Russia, China clash with US, UK over attacks on Yemen rebels

UNITED NATIONS — Russia and China on Wednesday, Feb. 14, 2024, accused the United States and Britain of illegally attacking military sites used by Yemen’s Houthi rebels to launch missiles at commercial vessels in the Red Sea, disrupting global shipping.

U.S. deputy ambassador Robert Wood and UK Ambassador Barbara Woodward countered that the Houthi attacks are illegal, and their “proportionate and legal action” against the Yemen rebels are being taken in self-defense.

Woodward said the Houthi attacks are “driving up the costs of global shipping, including the costs of food supplies and humanitarian aid in the region.”

But Russia’s deputy U.N. ambassador Dmitry Polyansky and China’s U.N. envoy Zhang Jun argued that the U.N. Security Council never authorized military action against Yemen.

The clashes came at a council meeting where U.N. special envoy for Yemen Hans Grundberg said promising efforts to restore peace to Yemen have been slowed by rising regional tensions linked to the war in Gaza and “in particular the military escalation in the Red Sea.”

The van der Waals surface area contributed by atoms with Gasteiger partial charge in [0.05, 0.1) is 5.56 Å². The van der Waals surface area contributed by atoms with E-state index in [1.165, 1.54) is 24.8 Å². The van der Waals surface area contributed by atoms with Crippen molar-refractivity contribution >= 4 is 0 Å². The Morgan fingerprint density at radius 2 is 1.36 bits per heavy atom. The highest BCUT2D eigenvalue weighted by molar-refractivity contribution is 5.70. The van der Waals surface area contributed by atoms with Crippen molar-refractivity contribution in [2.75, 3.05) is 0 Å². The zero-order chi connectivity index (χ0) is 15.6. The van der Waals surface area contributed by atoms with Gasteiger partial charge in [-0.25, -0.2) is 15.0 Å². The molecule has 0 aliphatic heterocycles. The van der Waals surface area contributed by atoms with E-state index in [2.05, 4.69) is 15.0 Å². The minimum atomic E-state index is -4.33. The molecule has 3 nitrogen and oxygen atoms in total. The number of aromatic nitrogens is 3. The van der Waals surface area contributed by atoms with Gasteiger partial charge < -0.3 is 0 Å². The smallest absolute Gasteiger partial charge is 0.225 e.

Houthi rebels’ demand

Since November, the Houthi rebels have targeted ships in the Red Sea to demand a cease-fire in Israel’s offensive in Gaza. They have frequently attacked vessels with tenuous or no clear links to Israel, imperiling shipping in a key route for trade among Asia, the Mideast and Europe.

In recent weeks, the United States and the United Kingdom, backed by other allies, have launched airstrikes targeting Houthi missile arsenals and launch sites for its attacks.

Wood, the U.S. envoy, said American strikes in response to attacks on U.S. naval vessels, “aim to disrupt and degrade the Houthis’ ability to continue their reckless attacks against vessels and commercial shipping in the Red Sea, the Bab al-Mandeb Strait, and the Gulf of Aden.”

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